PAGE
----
Since you've already got a "flash drive", you should look first at simply reinitializing it. You should be able to attach it and then use Disk Utility to "Erase" it, at which point you can specify that the new volume should be formatted as Mac OS Extended (commonly called HFS+). That should be the simplest solution for you. From that point on, your drive will always be well-behaved in a Mac setting. :)

= Steve =

Urs Geiser
22 December 2005, 12:27 PM
I recently bought a Powerbook (OS 10.4). My old files are on my G3 (OS 9, installed 10 but can't get it to work and don't dare to until I can move the files to the Powerbook). How can I move the files?
In addition to what Steve suggested, if you have the hardware you can burn your files on the G3 to CD (Mac formatted, of course) and read them into your new Powerbook.

I do this when I copy files from my wife's older iBook (OS 9.2, too little horsepower, esp. disk space, to run OS X) to the desktop iMac G5. I haven't been able to get file sharing to work over an ethernet cable (either directly via crossover or through a hub), and my flash drive is PC formatted because I need that to share with the PC at work.

Edward Linggi
22 December 2005, 11:17 PM
For the rest of the files -- Someone said to connect the two Macs with an ethernet cable, but they couldn't recognize each other.

If you are connecting the computers through just the ethernet cable you will need to use a cross over ethernet cable. This is not the same as an regular ethernet cable. If you have a router you would be able to connect the computers through the router.
On the new computer do you have OS 9 installed?

Linda.H
23 December 2005, 12:01 AM
Botteron, all 3 methods you mention are feasible. Maybe the following will help:

1) You don't need a "Mac-formatted" drive -- Macs have no problem using pc-formatted media. Transferring by flash drive should have worked, but sometimes files do "lose" identity on pc-formatted drives. If you have "Stuff-It" or another compression utility, try stuffing the file before copying it to the flash drive, then un-stuff it on the Powerbook. That should prevent the Type and Creator data from being lost.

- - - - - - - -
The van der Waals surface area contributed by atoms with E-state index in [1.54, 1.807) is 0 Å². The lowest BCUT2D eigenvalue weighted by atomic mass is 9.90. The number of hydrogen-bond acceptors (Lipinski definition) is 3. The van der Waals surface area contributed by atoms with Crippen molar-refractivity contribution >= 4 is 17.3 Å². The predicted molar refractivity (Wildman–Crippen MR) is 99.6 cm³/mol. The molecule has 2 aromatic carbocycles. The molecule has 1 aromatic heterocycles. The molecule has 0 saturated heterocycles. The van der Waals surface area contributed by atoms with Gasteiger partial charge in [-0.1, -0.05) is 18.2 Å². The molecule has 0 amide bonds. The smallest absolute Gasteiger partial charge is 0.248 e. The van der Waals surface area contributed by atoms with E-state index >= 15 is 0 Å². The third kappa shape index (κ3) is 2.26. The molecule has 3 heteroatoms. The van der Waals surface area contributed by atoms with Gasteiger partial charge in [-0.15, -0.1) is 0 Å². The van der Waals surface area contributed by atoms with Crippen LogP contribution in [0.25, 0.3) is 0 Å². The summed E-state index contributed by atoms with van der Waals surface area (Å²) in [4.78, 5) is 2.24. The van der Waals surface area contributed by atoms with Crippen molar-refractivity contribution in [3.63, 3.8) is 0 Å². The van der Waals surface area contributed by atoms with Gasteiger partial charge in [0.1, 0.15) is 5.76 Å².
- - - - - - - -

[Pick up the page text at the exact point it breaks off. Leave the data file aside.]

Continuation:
2) You should also be able to use Ethernet to connect the two Macs, but that involves setting up a 2-computer local network, not just connecting the cable. You don't need an ethernet router, but without setting up network configurations on each Mac they won't "see" each other.
Edward mentioned a cross-over cable, but newer model Macs don't require it -- they handle the switching internally, so straight-through cables work just fine. I can't say whether your G3 qualifies as a new enough machine, but the Powerbook should handle the switching. You could try the network approach and see if that works.

3) Firewire would be the easiest way to transfer files if both computers have Firewire ports -- you need a Firewire 400 cable with "flat" connectors at both ends -- 6 pin & 6 pin. (Not the 6 pin/4 pin "A/B" cable that has a flat end and a small square end). Anyplace that sells computers should have the cable you need. Don't get FW 800 cables -- your G3 probably doesn't have an 800 port. They have different connector ends and aren't interchangeable with the 400 cables.
To use the FW cable, shut down the Powerbook, connect the cable to the G3 and to the Powerbook, turn the PB back on and hold down the "T" key while it boots up -- this puts it in "target-mode" -- it will mount on your G3's desktop just like an external hard disk. Copy files to/from the PB, then drag the PB icon to the trash to "eject" the drive. Restart the PB to revert to "normal" mode.

Hope this helps. -- Linda

Al Poulin
23 December 2005, 03:20 PM
I recently bought a Powerbook (OS 10.4). My old files are on my G3 (OS 9, installed 10 but can't get it to work and don't dare to until I can move the files to the Powerbook). How can I move the files?

Good idea to keep using OS 9 on the G3 until everything is settled.

I used a flash drive but the Powerbook won't open the files from it. Michael Martin helped me get the Reunion files working (thanks again!). He said that flash drives are typically pre-formatted for non-Macs, so the Type and Creator codes of my files got lost. Are there Mac-formatted flash drives? I haven't been able to find one.